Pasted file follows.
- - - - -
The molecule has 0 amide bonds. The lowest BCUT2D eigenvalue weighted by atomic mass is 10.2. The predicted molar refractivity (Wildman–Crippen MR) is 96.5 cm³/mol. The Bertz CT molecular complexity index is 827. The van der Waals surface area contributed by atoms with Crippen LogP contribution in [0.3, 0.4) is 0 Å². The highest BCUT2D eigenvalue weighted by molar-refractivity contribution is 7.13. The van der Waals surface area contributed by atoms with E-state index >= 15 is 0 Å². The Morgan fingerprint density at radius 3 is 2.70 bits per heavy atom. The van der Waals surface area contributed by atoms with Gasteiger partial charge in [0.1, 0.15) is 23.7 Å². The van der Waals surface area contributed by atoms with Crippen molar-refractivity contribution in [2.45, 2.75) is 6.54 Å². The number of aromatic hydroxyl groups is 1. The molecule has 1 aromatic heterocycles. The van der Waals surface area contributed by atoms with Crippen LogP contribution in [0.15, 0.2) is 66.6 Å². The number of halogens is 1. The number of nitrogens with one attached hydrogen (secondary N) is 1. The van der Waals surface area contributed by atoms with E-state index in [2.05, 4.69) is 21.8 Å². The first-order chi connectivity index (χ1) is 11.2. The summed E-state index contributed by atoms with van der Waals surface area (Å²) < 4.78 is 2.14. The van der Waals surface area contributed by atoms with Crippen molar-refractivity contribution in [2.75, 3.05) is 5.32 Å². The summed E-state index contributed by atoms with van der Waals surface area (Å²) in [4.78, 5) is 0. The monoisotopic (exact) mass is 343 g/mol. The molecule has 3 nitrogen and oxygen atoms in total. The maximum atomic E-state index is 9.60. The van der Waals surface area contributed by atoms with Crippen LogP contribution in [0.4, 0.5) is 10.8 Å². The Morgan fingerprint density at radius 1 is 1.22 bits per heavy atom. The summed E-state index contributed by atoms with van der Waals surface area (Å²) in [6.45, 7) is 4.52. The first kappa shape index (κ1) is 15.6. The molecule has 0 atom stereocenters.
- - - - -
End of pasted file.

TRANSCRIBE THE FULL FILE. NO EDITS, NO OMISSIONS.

The molecule has 0 amide bonds. The lowest BCUT2D eigenvalue weighted by atomic mass is 10.2. The predicted molar refractivity (Wildman–Crippen MR) is 96.5 cm³/mol. The Bertz CT molecular complexity index is 827. The van der Waals surface area contributed by atoms with Crippen LogP contribution in [0.3, 0.4) is 0 Å². The highest BCUT2D eigenvalue weighted by molar-refractivity contribution is 7.13. The van der Waals surface area contributed by atoms with E-state index >= 15 is 0 Å². The Morgan fingerprint density at radius 3 is 2.70 bits per heavy atom. The van der Waals surface area contributed by atoms with Gasteiger partial charge in [0.1, 0.15) is 23.7 Å². The van der Waals surface area contributed by atoms with Crippen molar-refractivity contribution in [2.45, 2.75) is 6.54 Å². The number of aromatic hydroxyl groups is 1. The molecule has 1 aromatic heterocycles. The van der Waals surface area contributed by atoms with Crippen LogP contribution in [0.15, 0.2) is 66.6 Å². The number of halogens is 1. The number of nitrogens with one attached hydrogen (secondary N) is 1. The van der Waals surface area contributed by atoms with E-state index in [2.05, 4.69) is 21.8 Å². The first-order chi connectivity index (χ1) is 11.2. The summed E-state index contributed by atoms with van der Waals surface area (Å²) < 4.78 is 2.14. The van der Waals surface area contributed by atoms with Crippen molar-refractivity contribution in [2.75, 3.05) is 5.32 Å². The summed E-state index contributed by atoms with van der Waals surface area (Å²) in [4.78, 5) is 0. The monoisotopic (exact) mass is 343 g/mol. The molecule has 3 nitrogen and oxygen atoms in total. The maximum atomic E-state index is 9.60. The van der Waals surface area contributed by atoms with Crippen LogP contribution in [0.4, 0.5) is 10.8 Å². The Morgan fingerprint density at radius 1 is 1.22 bits per heavy atom. The summed E-state index contributed by atoms with van der Waals surface area (Å²) in [6.45, 7) is 4.52. The first kappa shape index (κ1) is 15.6. The molecule has 0 atom stereocenters.